The 51-year-old was appointed by the university’s council in March after months of speculation on who would replace outgoing vice-chancellor Max Price.
The maths professor, who was born in Pretoria, went to study at the University of the North West at just 16 and obtained her PhD in 2002.
She will take the reins at UCT from July 1, and plans to ensure that the institution remains one of the best in Africa and adopts an identity that does not seek to make it something that it is not.
“If you look at the UCT’s strategic documents since the outgoing vice-chancellor came, it talks about UCT being Afropolitan and there are a lot of debates around using Afropolism rather than African,” she said.
“Being African is an identity that we should be proud of. We should not use Afropolism.
"That suggests we are a mixture of African and something else, or we are Africans somewhere in the world but not on the continent.
“That concept makes me a little uncomfortable, it denies who we are, tries to polish us, attempts to assimilate into something that is not necessarily who we are, to explain ourselves to others that we are not the poor and backward Africa they think we are.
“I’m saying we are African and we do work that can make an impact globally and is relevant to the continent, (and) that the world should sit up and take us seriously as Africans.
“I want to write something moving the institution from Afropolitan to being unapologetically African," Phakeng said.
She revealed in preparation for her new role that she met former vice-chancellors to learn from their experiences and to see how she could incorporate this into her position.
“There have been a lot of people who have come before me - Mamphela Ramphele, Professor Njabulo Ndebele, Professor Stuart Saunders, Max Price -and I’ve made an effort to meet with each of them individually because in my view there is something to be learnt from all of them,” she added.
Phakeng explained that the government’s adoption of a free higher education policy had the institution working on plans to accommodate postgraduate students whose ability to afford to continue their education should not be a hindrance.
“The big challenge for free education is not so much for universities but from the government’s side to see if they can sustain it.
"It can’t just be done for five years and (then) we are told that there is no more money.
“For us internally it's that the government is supporting us to do it for undergraduates but we don’t have it for postgraduate, so the very student who gets supported as an undergraduate, what happens to them when they want to do a postgraduate?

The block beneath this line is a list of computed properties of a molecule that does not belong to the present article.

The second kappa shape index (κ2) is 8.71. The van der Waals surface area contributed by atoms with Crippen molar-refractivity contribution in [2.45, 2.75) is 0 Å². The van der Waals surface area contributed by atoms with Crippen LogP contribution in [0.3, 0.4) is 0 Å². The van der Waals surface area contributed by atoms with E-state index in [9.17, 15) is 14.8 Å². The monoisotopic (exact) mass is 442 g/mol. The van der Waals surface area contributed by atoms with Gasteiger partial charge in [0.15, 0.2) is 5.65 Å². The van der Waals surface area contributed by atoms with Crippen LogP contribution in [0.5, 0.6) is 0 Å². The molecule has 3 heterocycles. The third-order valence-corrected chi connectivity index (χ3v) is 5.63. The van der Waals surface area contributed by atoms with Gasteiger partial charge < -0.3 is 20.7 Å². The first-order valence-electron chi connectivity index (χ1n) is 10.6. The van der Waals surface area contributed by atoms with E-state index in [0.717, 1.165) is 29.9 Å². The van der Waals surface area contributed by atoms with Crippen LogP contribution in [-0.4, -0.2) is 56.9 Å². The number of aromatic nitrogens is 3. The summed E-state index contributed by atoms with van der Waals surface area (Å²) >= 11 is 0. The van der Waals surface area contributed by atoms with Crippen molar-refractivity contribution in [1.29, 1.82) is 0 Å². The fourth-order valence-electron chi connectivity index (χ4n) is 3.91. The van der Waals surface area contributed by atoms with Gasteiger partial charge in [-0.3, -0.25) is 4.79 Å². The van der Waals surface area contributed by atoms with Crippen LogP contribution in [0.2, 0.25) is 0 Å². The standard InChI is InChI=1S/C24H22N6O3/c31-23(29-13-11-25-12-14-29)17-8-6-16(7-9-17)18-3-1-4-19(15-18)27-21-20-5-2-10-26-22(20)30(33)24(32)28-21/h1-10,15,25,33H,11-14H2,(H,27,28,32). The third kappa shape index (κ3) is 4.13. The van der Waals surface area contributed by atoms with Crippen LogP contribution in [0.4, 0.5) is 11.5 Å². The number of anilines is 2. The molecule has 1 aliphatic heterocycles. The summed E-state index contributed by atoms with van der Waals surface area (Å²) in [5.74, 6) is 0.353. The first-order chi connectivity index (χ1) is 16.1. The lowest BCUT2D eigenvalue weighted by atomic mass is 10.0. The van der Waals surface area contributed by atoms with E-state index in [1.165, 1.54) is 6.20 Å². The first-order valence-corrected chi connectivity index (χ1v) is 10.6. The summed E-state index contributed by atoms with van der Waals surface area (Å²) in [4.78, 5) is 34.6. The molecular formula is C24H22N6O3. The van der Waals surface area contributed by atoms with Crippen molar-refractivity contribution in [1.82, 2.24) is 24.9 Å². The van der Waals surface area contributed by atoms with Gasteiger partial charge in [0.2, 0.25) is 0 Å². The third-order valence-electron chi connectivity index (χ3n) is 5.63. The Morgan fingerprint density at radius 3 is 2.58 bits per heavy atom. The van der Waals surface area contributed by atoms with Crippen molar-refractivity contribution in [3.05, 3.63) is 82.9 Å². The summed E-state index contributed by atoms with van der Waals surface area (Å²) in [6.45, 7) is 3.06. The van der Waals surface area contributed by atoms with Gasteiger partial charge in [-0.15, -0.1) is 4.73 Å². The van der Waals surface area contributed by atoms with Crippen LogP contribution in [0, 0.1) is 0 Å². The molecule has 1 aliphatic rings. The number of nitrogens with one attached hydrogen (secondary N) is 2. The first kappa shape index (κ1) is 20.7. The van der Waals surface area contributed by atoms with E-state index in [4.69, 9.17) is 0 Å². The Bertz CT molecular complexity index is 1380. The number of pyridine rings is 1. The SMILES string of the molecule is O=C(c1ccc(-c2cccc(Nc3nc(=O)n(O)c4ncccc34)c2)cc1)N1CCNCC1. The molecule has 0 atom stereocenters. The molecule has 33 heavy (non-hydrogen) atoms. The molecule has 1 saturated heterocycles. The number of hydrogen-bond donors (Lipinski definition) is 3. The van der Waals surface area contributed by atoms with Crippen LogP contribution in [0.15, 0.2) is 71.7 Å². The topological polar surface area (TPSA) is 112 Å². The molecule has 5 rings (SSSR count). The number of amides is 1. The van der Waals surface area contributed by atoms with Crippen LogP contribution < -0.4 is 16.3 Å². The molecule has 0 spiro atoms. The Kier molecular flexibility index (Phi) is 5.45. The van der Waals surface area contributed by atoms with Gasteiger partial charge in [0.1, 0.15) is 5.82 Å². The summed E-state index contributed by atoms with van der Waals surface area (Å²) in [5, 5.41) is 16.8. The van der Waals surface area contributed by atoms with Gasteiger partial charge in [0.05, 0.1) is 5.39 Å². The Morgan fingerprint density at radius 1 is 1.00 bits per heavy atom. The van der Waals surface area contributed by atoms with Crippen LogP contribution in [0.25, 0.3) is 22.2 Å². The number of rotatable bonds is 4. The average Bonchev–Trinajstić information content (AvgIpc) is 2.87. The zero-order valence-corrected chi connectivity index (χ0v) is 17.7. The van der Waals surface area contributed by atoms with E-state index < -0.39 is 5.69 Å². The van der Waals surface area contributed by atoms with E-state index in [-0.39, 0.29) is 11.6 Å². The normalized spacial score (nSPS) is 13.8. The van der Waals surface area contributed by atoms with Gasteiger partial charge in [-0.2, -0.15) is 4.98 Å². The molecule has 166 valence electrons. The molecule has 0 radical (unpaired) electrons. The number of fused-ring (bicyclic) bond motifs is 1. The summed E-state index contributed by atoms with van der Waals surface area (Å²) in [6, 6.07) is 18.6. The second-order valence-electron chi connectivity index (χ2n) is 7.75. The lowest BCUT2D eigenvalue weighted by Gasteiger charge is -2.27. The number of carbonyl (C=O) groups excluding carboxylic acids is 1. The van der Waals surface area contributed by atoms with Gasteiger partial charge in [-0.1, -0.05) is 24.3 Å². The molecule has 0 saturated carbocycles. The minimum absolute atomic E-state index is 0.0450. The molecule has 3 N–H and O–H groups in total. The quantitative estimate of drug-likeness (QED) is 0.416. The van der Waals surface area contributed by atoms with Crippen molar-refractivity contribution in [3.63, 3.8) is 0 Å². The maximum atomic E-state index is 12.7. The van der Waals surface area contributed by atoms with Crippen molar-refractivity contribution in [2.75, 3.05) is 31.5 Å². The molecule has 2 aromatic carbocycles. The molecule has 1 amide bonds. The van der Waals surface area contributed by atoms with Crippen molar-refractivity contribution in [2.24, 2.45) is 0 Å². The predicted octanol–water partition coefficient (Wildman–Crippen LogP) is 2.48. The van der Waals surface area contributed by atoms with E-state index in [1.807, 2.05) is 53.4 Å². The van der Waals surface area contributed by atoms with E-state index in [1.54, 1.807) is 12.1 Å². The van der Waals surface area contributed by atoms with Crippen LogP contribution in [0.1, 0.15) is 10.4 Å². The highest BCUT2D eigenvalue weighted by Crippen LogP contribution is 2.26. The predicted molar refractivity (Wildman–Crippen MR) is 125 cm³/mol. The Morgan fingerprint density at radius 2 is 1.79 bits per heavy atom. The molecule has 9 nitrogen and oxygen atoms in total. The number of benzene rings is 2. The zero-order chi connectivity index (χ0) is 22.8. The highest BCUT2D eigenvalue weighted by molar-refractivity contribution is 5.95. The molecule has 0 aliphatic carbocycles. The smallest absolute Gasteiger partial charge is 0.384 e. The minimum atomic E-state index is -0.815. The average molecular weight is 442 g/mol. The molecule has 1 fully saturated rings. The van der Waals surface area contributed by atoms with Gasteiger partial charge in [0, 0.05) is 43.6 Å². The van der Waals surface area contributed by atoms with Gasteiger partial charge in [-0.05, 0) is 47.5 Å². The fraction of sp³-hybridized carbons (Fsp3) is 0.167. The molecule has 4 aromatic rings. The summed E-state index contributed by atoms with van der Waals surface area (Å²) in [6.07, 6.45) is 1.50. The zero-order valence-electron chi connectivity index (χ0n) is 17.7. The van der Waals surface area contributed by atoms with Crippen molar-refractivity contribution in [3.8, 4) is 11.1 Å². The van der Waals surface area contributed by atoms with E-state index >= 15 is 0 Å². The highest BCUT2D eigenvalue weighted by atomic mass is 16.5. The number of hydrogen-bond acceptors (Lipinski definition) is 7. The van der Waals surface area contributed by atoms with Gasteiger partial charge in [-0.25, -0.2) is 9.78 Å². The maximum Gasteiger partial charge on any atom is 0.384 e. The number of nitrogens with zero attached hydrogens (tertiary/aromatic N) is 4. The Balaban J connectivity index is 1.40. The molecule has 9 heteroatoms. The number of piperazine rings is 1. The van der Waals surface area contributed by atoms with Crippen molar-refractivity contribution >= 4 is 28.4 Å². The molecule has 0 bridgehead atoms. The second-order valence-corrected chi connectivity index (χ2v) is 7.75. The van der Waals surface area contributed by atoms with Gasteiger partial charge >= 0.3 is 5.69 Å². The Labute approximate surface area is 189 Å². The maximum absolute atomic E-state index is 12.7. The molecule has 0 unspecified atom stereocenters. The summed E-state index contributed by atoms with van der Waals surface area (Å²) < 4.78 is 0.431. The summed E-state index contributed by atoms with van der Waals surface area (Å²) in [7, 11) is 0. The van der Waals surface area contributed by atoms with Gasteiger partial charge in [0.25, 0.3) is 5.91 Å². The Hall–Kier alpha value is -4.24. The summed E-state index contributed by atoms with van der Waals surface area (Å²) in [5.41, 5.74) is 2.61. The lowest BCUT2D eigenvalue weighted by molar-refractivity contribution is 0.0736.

"Are we saying they are no longer poor, and what does that do for our transformation agenda because the majority of these students are black students?
“That is the challenge we are grappling with now, and we have started working on a model for Honours students but because it comes from institutional funding it is not available for everyone, and as we get on to our budget season in September we will (look at) how we tackle this.”
Having been faced with protests around transformation and the #RhodesMustFall campaign, Phakeng said the institution had to ensure that it tackled transformation in three phases.
“Looking at the university today, there are more black students than 15 years ago and my critique is that it's just one level of transformation.
"I always talk about three levels of transformation - access, participation and success.
"Equity of participation talks to when students are here at campus. Do they feel a part of this university and if they still feel alienated? What is the point of bringing more people here and they feel like it is not their place,” she said.
“One has to start questioning what are the things we need to transform about the institutional culture that can make sure that the people don’t feel like intruders.
“And do we have transformation at the level of success? Are we looking at who is making it, who is dropping out? And if it is black students, it should worry us and we need to ask ourselves why.
"If we are experiencing more black students who pass at a lower level or it takes them six years to complete a three-year course, it should be a challenge for us to question.
"You can say that you have succeeded at transformation at the level of access, but you have brought people here and they might be frustrated and failing here and go back worse than when they came.”
With more attacks on students on campuses being recorded across the country, Phakeng said ensuring the safety of students would need engagements with students and building trust in securing measures put in place.
“For us, that is our biggest challenge because we are an open campus, and it is not so easy to close it up and it is not something I can say I have a magic solution for.
“There is an antipathy towards security, but then we need security and it comes from our history because they don’t want to be securitised, so we are going to have to hold conversations with students around how we ensure that the campus is safe for their own protection.
"The students have to understand that we live in a society that is complex where these things happen not just at UCT but everywhere else," she said.